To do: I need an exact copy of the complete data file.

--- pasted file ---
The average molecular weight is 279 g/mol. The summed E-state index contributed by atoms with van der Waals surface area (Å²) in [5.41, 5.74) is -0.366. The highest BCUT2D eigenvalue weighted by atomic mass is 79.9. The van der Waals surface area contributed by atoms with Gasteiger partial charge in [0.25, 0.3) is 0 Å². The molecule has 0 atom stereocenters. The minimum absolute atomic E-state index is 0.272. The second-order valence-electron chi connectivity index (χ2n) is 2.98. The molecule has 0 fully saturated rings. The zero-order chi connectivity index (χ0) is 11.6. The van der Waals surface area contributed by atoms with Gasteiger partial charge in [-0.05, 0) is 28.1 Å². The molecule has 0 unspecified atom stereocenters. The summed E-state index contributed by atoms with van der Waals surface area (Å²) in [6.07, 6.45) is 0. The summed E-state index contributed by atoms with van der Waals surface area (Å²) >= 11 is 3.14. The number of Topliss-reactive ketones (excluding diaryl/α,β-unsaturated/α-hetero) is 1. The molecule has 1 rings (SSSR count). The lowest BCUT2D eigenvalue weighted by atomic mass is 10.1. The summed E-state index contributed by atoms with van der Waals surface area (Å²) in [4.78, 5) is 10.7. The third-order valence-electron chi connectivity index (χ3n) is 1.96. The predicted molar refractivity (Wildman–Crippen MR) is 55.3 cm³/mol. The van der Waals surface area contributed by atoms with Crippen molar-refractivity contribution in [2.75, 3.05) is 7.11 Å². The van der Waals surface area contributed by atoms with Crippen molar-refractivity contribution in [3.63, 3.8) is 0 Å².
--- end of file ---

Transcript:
The average molecular weight is 279 g/mol. The summed E-state index contributed by atoms with van der Waals surface area (Å²) in [5.41, 5.74) is -0.366. The highest BCUT2D eigenvalue weighted by atomic mass is 79.9. The van der Waals surface area contributed by atoms with Gasteiger partial charge in [0.25, 0.3) is 0 Å². The molecule has 0 atom stereocenters. The minimum absolute atomic E-state index is 0.272. The second-order valence-electron chi connectivity index (χ2n) is 2.98. The molecule has 0 fully saturated rings. The zero-order chi connectivity index (χ0) is 11.6. The van der Waals surface area contributed by atoms with Gasteiger partial charge in [-0.05, 0) is 28.1 Å². The molecule has 0 unspecified atom stereocenters. The summed E-state index contributed by atoms with van der Waals surface area (Å²) in [6.07, 6.45) is 0. The summed E-state index contributed by atoms with van der Waals surface area (Å²) >= 11 is 3.14. The number of Topliss-reactive ketones (excluding diaryl/α,β-unsaturated/α-hetero) is 1. The molecule has 1 rings (SSSR count). The lowest BCUT2D eigenvalue weighted by atomic mass is 10.1. The summed E-state index contributed by atoms with van der Waals surface area (Å²) in [4.78, 5) is 10.7. The third-order valence-electron chi connectivity index (χ3n) is 1.96. The predicted molar refractivity (Wildman–Crippen MR) is 55.3 cm³/mol. The van der Waals surface area contributed by atoms with Crippen molar-refractivity contribution in [2.75, 3.05) is 7.11 Å². The van der Waals surface area contributed by atoms with Crippen molar-refractivity contribution in [3.63, 3.8) is 0 Å².